United States District Court, W.D. Washington, Seattle
JOEL M. ZELLMER, Plaintiff,
DOW CONSTANTINE, et al., Defendants.
ORDER GRANTING IN PART MOTION TO AMEND COMPLAINT
MARSHA J. PECHMAN, Chief District Judge.
THIS MATTER comes before the Court on Plaintiff's Motion to Amend Complaint. (Dkt. No. 135.) Having considered the Parties' briefing and all related papers, the Court GRANTS the motion in part and DENIES it in part.
Plaintiff brings suit against King County Department of Adult and Juvenile Detention correctional officers for leaving him in overly tight restraints and not affording him access to medical care in violation of his Eighth and Fourteenth Amendment rights. (Dkt. No. 7.)
Plaintiff seeks to amend his complaint to join additional parties as defendants and to include additional causes of action. (Dkt. No. 135) Defendants oppose some but not all of the proposed amendments. (Dkt. No. 138.)
I. Legal Standard
Whether to grant leave to amend "is within the sound discretion of the trial court" guided by Fed.R.Civ.P. 15's underlying purpose of facilitating decisions on the merits. United States v. Webb, 655 F.2d 977, 979 (9th Cir. 1981). In considering whether to permit amendment, courts consider the following factors: (1) bad faith, (2) undue delay, (3) prejudice to the opposing party, (4) futility of amendment, and (5) whether plaintiff has previously amended the complaint. Allen v. City of Beverly Hills, 911 F.2d 367, 373 (9th Cir. 1990). Futility can, by itself, justify denial of a motion for leave to amend. Bonin v. Calderon, 59 F.3d 815 (9th Cir. 1995). The consideration of prejudice to the opposing party, however, "carries the greatest weight." Sonoma Cnty. Ass'n of Retired Employees v. Sonoma Cnty., 708 F.3d 1109, 1117 (9th Cir. 2013).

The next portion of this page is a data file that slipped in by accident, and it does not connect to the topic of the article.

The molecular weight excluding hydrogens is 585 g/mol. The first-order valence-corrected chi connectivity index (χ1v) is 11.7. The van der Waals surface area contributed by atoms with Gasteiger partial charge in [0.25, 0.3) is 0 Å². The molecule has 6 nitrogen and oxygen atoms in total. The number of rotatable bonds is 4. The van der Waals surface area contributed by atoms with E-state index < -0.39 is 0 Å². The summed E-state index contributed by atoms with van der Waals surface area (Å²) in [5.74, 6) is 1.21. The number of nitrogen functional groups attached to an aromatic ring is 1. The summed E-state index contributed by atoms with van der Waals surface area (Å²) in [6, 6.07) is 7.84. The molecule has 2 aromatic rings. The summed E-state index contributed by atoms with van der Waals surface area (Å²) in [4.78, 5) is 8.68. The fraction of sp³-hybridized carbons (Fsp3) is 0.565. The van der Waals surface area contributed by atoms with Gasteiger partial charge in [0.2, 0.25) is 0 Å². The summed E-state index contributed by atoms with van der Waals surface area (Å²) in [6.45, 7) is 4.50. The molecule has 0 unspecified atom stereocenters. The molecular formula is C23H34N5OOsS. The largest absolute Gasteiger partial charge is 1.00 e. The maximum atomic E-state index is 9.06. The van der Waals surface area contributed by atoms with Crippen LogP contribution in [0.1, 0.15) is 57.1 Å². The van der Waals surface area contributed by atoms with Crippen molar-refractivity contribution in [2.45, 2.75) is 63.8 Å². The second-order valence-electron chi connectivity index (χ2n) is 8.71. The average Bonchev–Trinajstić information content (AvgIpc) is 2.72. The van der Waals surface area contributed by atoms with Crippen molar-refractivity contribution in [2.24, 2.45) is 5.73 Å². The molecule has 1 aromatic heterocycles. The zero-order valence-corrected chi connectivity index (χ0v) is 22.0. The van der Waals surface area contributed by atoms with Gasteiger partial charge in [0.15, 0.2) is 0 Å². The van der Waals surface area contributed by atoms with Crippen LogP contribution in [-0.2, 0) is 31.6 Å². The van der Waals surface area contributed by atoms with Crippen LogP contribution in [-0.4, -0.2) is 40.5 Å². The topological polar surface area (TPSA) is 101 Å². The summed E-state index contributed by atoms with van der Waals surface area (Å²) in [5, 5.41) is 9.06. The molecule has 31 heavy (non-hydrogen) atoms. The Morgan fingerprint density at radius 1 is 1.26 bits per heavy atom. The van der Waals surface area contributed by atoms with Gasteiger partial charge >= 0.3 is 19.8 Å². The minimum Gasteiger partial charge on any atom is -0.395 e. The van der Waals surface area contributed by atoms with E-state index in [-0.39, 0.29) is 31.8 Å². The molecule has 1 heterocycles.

II. Fraud and Conspiracy Claims
Defendants oppose amendment to include fraud and conspiracy tort claims because these claims are time-barred and because fraud and conspiracy are not actionable as alleged. (Dkt. No. 138 at 3.) Defendants also oppose amendment to include the factual allegations in support of these claims because the allegations could be perceived as judicial comments on the evidence. (Id.)
A. Claims time-barred
Defendants argue that Plaintiff's new fraud and conspiracy tort claims are barred by the three-year limitations period because the limitations period expired on April 28, 2014 and this motion was filed on March 2, 2015. (Dkt. No. 138 at 4.) Plaintiff argues that the three-year limitations period did not begin to run until his discovery of the circumstances constituting fraud in 2013, and that in any case, Plaintiff filed his motion for leave to amend on February 13, 2014, rendering it timely under the limitations period proposed by Defendants. (Dkt. No. 139 at 2.)
Plaintiff filed his motion for leave to file an amended complaint on February 13, 2014. (Dkt. No. 105.) The Court, in adopting the Report and Recommendation of Magistrate Judge James P. Donohue, denied Plaintiff leave to file an amended complaint as requested, but granted him leave to file a motion to amend with a proposed amended complaint attached within thirty days of the date of the order. (Dkt. No. 127.) This motion to amend, with a ...